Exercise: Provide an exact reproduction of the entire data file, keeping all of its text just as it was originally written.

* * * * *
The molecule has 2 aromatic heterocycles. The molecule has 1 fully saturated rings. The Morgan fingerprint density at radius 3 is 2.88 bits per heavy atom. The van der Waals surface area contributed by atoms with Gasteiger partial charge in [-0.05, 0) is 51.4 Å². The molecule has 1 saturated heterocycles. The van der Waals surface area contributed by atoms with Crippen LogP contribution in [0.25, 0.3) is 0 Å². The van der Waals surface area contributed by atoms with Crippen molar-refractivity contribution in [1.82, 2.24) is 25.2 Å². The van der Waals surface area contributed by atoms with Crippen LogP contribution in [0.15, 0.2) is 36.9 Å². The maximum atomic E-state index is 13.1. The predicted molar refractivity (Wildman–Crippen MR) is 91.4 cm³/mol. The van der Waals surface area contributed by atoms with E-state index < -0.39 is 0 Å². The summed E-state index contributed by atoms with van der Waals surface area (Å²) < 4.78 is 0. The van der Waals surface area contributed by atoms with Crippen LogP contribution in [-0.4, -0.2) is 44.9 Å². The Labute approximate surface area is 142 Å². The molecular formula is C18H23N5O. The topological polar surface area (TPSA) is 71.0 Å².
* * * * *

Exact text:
The molecule has 2 aromatic heterocycles. The molecule has 1 fully saturated rings. The Morgan fingerprint density at radius 3 is 2.88 bits per heavy atom. The van der Waals surface area contributed by atoms with Gasteiger partial charge in [-0.05, 0) is 51.4 Å². The molecule has 1 saturated heterocycles. The van der Waals surface area contributed by atoms with Crippen LogP contribution in [0.25, 0.3) is 0 Å². The van der Waals surface area contributed by atoms with Crippen molar-refractivity contribution in [1.82, 2.24) is 25.2 Å². The van der Waals surface area contributed by atoms with Crippen LogP contribution in [0.15, 0.2) is 36.9 Å². The maximum atomic E-state index is 13.1. The predicted molar refractivity (Wildman–Crippen MR) is 91.4 cm³/mol. The van der Waals surface area contributed by atoms with E-state index < -0.39 is 0 Å². The summed E-state index contributed by atoms with van der Waals surface area (Å²) < 4.78 is 0. The van der Waals surface area contributed by atoms with Crippen LogP contribution in [-0.4, -0.2) is 44.9 Å². The Labute approximate surface area is 142 Å². The molecular formula is C18H23N5O. The topological polar surface area (TPSA) is 71.0 Å².